Time for an update of the differences between US and Canadian process? We think so.
Years pass. Things change. You become a father. You used to ride a motorcycle. You want to do it again and so you do. But now things are different. There’s the ever present “what if?”
Firstly, we need to get one thing straight – we are not condoning reckless riding, inappropriate speeding, dangerous riding, stunts or any other manifestation of potentially unsafe road behaviour – it’s not big and most certainly not clever.
My right hand instinctively tugs on the brake lever producing a pronounced plunge in the front-end of the Caponord. Speed is shed at a rapid rate. Too late, the cherries are lit and spinning and seconds later I’m pulled over on the shoulder of Hwy 12, with one of New York State’s finest pulling up behind me.
‘Arris had put together a team for last year’s inaugural P-D and had run the course on a KTM 640 Adventure. Even though this bike could be considered one of the best tools for the job, he came away from the event feeling like he’d been tossed into a rather large and dirty tumble dryer for sixteen hours. The idea of taking a near-500 lb vintage BMW on this ride was, in his books, a recipe for disaster.
The thing was kicking. Kicking as in riding perfectly. I’d bonded fully with BMW’s HP2 as we skipped over the rocks and sandy ruts that dominate the trails around Sudbury in near-north Ontario.
Before I begin this tale, I should make it quite clear that the good folks at the MotoGP organization did not invite CMG for an all-expenses-paid junket to this third round of the 2006 MotoGP series. Nor did Editor ‘arris win the lottery and, in a moment of drunken euphoria, decide that Mr. Seck needed to be finally rewarded for the most-excellent work he does at this fine publication.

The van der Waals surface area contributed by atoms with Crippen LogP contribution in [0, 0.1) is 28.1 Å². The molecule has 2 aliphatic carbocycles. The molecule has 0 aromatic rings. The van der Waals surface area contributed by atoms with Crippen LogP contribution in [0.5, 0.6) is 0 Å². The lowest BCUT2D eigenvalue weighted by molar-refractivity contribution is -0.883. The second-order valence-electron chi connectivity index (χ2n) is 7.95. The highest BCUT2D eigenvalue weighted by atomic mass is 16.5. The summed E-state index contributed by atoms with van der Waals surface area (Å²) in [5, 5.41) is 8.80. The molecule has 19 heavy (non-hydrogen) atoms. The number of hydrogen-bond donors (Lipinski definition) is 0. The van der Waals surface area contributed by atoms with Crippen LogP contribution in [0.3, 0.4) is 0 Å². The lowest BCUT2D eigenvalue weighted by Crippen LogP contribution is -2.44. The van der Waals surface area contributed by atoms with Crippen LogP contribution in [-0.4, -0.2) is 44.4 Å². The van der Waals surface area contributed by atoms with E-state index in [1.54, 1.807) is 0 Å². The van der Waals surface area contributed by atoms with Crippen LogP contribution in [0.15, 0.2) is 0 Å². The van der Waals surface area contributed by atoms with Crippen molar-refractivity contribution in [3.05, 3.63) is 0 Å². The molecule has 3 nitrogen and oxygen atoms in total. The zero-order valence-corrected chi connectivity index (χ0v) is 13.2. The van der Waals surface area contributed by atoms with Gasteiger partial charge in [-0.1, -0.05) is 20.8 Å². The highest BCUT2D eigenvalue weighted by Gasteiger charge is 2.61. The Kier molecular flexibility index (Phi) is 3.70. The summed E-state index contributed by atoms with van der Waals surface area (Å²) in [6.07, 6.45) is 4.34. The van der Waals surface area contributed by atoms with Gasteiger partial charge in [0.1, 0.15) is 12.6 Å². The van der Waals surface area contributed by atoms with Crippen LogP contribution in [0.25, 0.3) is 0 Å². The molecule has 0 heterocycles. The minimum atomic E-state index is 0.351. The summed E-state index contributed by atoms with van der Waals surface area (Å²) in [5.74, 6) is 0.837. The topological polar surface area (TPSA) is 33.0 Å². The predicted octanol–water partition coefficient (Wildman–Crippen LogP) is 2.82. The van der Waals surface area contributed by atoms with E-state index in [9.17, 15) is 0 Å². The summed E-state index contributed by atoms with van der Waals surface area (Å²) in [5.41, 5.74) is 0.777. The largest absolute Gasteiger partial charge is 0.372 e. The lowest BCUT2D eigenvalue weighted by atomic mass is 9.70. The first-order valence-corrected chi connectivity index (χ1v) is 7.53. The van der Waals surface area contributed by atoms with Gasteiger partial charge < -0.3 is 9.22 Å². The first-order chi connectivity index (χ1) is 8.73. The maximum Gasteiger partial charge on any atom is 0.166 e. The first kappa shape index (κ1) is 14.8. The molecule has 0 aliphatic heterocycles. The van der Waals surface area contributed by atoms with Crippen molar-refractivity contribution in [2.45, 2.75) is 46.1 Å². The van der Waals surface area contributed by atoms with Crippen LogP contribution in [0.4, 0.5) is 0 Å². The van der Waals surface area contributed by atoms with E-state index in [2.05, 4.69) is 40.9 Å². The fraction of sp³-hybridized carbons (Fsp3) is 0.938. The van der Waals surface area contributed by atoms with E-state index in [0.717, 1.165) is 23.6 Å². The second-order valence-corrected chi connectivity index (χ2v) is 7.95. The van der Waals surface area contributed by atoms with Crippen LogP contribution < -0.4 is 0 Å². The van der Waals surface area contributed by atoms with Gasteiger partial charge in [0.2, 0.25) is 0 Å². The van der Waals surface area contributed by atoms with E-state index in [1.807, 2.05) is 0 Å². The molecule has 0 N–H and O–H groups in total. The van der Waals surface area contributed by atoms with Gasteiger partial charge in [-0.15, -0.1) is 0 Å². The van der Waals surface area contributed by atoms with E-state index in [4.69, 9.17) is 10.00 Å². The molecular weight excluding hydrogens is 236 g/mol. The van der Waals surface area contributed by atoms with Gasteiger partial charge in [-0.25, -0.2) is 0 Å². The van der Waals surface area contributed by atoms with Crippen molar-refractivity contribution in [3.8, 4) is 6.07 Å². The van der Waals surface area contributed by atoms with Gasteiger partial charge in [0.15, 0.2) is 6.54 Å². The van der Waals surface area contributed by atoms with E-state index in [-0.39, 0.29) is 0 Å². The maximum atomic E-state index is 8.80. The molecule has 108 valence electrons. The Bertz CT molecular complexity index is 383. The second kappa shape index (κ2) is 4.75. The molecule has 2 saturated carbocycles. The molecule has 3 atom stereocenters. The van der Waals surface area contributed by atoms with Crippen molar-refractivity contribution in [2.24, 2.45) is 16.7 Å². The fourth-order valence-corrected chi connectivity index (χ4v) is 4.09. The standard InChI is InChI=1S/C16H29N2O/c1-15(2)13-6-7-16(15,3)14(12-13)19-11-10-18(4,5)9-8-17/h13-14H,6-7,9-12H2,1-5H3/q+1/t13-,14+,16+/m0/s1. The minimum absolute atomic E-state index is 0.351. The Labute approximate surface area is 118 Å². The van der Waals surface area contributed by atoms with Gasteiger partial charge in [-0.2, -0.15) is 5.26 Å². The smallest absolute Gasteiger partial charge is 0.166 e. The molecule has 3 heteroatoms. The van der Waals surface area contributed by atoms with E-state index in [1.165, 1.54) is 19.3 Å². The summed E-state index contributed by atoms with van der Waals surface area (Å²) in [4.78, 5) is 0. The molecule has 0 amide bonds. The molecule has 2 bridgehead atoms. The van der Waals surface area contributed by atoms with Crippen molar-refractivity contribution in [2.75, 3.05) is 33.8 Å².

Welcome to the second and final part of our accounts of the recent Paris-Dacre (Ontario) Rally. If you missed part 1, you can click here to read it, otherwise read on and have a laugh at Team CMG’s expense. We did.
With the heat of the midday sun beating down directly over us, and 7 hours of riding under our belts already, we pause to take stock of the seemingly innocuous puddle in front of us. A group of riders on the other side waved at us to stop just before we crossed it and are now chatting to Team CMG ride leader Bryan Flannigan a few yards ahead of us.
CMGers will probably be aware that we have a new(ish) member of staff in the form of Mr. Lewis, who joined the ranks back in June of this year. Being keen to experience the wilds of Canada first-hand, he quickly agreed to purchase a rather used ’84 KLR 600 dual-sport bike from a good friend of mine (Jim Vernon).